Thursday, September 13, 2007

Prisons Purging Books on Faith From Libraries

Some interesting things happening in prisons.

By LAURIE GOODSTEIN
Published: September 10, 2007

Behind the walls of federal prisons nationwide, chaplains have been quietly carrying out a systematic purge of religious books and materials that were once available to prisoners in chapel libraries.

The chaplains were directed by the Bureau of Prisons to clear the shelves of any books, tapes, CDs and videos that are not on a list of approved resources. In some prisons, the chaplains have recently dismantled libraries that had thousands of texts collected over decades, bought by the prisons, or donated by churches and religious groups.

Some inmates are outraged. Two of them, a Christian and an Orthodox Jew, in a federal prison camp in upstate New York, filed a class-action lawsuit last month claiming the bureau’s actions violate their rights to the free exercise of religion as guaranteed by the First Amendment and the Religious Freedom Restoration Act.

Traci Billingsley, a spokeswoman for the Bureau of Prisons, said the agency was acting in response to a 2004 report by the Office of the Inspector General in the Justice Department. The report recommended steps that prisons should take, in light of the Sept. 11 attacks, to avoid becoming recruiting grounds for militant Islamic and other religious groups. The bureau, an agency of the Justice Department, defended its effort, which it calls the Standardized Chapel Library Project, as a way of barring access to materials that could, in its words, “discriminate, disparage, advocate violence or radicalize.”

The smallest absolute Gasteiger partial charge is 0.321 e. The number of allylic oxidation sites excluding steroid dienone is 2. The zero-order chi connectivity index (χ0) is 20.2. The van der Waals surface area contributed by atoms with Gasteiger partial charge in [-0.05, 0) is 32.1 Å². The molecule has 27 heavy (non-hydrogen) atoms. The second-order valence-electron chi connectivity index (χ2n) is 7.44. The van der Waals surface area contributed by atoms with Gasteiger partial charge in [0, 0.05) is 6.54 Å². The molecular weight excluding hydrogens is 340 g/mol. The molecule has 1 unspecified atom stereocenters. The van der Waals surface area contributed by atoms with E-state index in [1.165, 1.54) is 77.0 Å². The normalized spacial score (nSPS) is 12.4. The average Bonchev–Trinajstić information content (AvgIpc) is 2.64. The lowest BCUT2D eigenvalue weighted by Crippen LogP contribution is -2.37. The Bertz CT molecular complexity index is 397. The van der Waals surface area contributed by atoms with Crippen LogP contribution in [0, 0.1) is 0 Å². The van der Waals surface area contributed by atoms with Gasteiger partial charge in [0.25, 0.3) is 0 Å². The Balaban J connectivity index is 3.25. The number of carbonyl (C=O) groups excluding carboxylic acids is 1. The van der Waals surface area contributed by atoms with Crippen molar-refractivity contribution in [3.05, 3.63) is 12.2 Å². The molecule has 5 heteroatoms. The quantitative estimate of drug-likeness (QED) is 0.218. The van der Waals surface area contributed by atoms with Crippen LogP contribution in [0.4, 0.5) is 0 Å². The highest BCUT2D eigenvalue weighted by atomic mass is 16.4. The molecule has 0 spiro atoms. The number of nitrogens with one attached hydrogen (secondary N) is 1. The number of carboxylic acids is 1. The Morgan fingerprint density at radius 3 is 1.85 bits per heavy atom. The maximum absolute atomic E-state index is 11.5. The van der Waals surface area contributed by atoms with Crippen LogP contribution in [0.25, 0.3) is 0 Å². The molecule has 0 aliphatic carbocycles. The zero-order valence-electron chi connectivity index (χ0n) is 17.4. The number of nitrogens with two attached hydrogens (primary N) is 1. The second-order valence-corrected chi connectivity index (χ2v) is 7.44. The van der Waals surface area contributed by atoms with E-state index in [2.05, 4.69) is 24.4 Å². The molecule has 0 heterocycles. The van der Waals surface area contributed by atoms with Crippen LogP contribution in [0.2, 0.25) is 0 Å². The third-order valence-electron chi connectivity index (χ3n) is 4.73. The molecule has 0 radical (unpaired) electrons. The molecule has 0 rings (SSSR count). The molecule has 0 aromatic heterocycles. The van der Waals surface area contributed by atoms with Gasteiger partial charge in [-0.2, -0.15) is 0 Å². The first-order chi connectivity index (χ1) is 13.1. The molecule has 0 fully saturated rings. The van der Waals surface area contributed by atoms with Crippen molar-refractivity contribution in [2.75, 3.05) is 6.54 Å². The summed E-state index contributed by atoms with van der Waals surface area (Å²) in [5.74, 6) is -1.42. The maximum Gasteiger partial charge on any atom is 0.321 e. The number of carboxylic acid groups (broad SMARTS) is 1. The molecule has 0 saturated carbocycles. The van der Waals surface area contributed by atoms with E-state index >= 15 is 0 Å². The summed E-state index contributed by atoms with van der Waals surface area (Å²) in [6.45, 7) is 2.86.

Continued

This seems to be a rather slippery slope to be taking. First it is taking books from prisoners, on the slim chance they will help prisons become a recruiting ground for terrorist group; how long till books are banned from the general public for the same reasons. Then, if you really want to take it to extremes, a purging of all religions that don't fit a specific criteria.
This is not so much a religious issue, as an issue of all freedoms.

Let us know what you think, hit the comments.

http://www.nytimes.com/2007/09/10/us/10prison.html?_r=1&ref=books&pagewanted=all